When my RLS is threatening, ALL the skin on my legs in like that. I equate it to the skin on a horse - you know how they twitch the skin to repulse the flies? My skin feels that type of sensitive. If something touches is, the jerking is like the horse's twitching.

Sara, I remember you talking about the gravel before. That's also intersting. I'm curious to hear what Mike has to say.



Postby Mike100 » Tue Feb 15, 2005 7:46 pm

Sara / Ann, thanks so much for the replies and warm reception!

To be honest, I haven't noticed many (if any) things that I am specifically sure make my RLS levels any worse (or better, for that matter.) By in large, I get it nightly, but only when I am at rest for some period of time, and only if I am tired. The more tired I am, the earlier it will begin, but again my legs have to be still for a bit first. So Sara to your point - going to bed earlier can actually cause it to occur faster, especially if I am tired.
(With all this, if I am standing/walking around, I NEVER experience RLS symptoms.) And unfortunately, I have never noticed floor/ground surfaces making any real difference.

As for the foot stimulation, I found out about it just recently - my girlfriend just happened to rub my foot for a second, and I got an instaneous jerk. So then we experimented with it for awhile. I found I could also lightly bang/rub my foot on something (table, etc.) with the same results. Admittedly, this knowledge is obviously not that helpful, but I'm always interested to see anything new about this, (especially something that's consistent!)

Just as a side note, my RLS occurs only in my front thighs, and seems to switch at random between legs. On rare occassions, both, but usually one or the other.

Thanks again to everyone - looking forward to more discussion!


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Postby Sara » Wed Feb 16, 2005 4:50 am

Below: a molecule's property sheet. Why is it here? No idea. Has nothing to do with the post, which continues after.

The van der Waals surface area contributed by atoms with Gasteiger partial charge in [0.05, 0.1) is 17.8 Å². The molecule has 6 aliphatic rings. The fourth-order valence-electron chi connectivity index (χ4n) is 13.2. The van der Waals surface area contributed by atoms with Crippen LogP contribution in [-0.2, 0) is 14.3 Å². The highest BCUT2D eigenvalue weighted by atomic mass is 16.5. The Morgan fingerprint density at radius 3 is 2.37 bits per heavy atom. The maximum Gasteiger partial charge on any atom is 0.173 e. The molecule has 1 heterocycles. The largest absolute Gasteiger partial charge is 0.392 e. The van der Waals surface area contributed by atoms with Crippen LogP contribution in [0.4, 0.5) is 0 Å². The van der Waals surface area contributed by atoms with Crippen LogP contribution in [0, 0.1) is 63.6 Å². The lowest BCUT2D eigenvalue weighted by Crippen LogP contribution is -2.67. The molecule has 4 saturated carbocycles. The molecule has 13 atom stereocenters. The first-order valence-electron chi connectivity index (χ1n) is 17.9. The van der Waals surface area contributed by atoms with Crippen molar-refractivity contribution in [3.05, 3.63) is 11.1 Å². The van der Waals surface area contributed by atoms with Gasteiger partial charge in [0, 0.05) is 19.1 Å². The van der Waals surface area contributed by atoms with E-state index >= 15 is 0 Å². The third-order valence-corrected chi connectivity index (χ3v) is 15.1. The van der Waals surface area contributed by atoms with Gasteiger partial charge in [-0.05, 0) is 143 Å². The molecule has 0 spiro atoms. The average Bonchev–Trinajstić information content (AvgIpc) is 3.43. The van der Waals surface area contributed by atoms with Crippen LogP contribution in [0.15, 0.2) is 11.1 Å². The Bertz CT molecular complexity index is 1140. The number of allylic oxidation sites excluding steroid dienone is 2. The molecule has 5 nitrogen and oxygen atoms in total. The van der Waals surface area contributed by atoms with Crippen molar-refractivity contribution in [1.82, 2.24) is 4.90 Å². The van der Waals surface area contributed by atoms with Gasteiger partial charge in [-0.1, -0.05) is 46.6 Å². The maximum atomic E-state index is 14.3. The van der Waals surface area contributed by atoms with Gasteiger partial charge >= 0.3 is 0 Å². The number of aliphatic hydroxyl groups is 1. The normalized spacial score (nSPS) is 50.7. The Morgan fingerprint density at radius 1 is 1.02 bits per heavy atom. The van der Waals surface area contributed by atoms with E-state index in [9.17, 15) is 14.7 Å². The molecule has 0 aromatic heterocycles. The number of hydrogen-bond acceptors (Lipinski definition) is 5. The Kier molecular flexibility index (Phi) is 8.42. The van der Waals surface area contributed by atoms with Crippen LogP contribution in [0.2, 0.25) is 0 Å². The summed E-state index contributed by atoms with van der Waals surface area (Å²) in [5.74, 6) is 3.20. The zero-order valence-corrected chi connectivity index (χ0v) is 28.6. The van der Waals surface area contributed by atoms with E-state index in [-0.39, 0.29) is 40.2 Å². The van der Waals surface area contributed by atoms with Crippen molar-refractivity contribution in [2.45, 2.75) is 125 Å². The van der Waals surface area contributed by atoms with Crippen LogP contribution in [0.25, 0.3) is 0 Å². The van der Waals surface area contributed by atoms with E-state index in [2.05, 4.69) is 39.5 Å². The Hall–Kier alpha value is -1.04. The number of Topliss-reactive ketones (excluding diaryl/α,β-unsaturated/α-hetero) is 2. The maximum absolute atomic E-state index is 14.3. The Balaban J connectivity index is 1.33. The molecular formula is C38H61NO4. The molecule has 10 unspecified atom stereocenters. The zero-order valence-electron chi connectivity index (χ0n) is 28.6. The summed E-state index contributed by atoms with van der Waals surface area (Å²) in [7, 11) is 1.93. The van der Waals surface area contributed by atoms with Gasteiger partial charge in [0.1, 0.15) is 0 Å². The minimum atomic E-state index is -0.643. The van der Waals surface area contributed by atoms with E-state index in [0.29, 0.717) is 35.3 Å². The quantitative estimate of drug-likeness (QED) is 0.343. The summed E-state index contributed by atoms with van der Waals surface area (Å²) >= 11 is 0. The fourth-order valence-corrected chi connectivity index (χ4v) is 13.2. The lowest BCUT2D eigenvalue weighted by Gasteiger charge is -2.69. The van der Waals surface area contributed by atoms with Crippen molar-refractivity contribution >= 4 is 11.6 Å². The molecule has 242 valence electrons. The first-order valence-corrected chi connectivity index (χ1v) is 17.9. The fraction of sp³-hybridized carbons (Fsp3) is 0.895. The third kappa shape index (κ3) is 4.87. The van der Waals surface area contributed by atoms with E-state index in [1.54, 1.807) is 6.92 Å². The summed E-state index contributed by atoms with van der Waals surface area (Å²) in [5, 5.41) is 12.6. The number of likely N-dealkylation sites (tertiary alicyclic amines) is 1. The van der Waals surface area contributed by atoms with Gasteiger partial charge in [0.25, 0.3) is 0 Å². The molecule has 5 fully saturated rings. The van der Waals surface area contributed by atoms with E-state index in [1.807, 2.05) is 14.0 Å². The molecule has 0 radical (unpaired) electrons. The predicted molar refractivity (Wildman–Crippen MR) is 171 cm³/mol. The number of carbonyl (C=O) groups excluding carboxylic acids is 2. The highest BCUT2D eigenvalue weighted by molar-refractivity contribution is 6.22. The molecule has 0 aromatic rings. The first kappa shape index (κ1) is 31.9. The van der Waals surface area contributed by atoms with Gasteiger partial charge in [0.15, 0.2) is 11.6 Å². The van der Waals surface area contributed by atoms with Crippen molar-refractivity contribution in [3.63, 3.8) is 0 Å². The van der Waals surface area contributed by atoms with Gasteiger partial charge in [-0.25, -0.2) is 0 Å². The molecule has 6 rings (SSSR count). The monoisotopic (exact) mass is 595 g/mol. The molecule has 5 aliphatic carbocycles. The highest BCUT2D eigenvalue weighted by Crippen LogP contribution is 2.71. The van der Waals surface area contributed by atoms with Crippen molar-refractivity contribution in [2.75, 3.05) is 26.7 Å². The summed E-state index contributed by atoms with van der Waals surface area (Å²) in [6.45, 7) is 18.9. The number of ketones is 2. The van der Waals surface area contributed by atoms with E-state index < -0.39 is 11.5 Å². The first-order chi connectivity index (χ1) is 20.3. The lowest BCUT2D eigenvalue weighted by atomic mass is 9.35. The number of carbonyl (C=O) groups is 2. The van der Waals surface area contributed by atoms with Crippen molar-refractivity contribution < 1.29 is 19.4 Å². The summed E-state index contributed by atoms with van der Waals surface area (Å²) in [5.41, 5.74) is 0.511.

Hello, again, Mike--

Always interesting to compare notes with other folks. There seem to always be things in common and things we experience differently.

Like you, if I'm walking around, I won't have RLS. Also, like you, my RLS is always worst if I'm tired (how about if you're sick, Mike? that's another exacerbating factor for me, probably "connected" to fatigue, though, really... and/ or cold/flu meds.) And being extra- tired will get it started early. That's happening tonight, but I don't usually get it -- or notice it, anyway-- until I've been still for a while... again like you.

But I CAN have RLS if I'm only standing, not moving. I occasionally have it when I'm laying down, but not usually to an extent where it makes me get back up, THANKFULLY!!!! Most of the time, I get RLS ONLY when I'm sitting. So evening car trips, movies on the couch with my husband, late dinners at my in-laws', etc., are pretty tough. Some people here notice improvvement depending on the height of the seat and other factors, but for me, sitting is sitting--- couch, stool, dining room chair, sometimes even on the floor.

I'm not exactly sure why going to bed "works" for me. Before I knew that RLS existed, I always took my "foot thing" as a sign that I was "done for the day"... and since I couldn't stand to stay up and watch TV with my husband or sit and do anything else, bed was the logical step anyway. Maybe my RLS is just still mild enough that if I'm worn out enough to get my RLS going, I'm worn out enough to fall asleep through the symptoms? I don't know. And since I've had periods this year of early morning RLS and 24/7 RLS, too, I'm not sure how that factors in.

My brother-in-law also sleeps relatively well, and going to bed is his "cure", too, for the time being. But he and I agree, during the day we DON'T sit much... the time we do sit for any length of time is in the evening. On days when I need to be at the computer all-day or am forced to sit for a period of time, like a dentist's waiting room, it seems that I have might have mild RLS almost ANY time of the day, IF I sat still long enough.

It's sure an interesting condition! Just wish I didn't have to find out about it first-hand. :P :D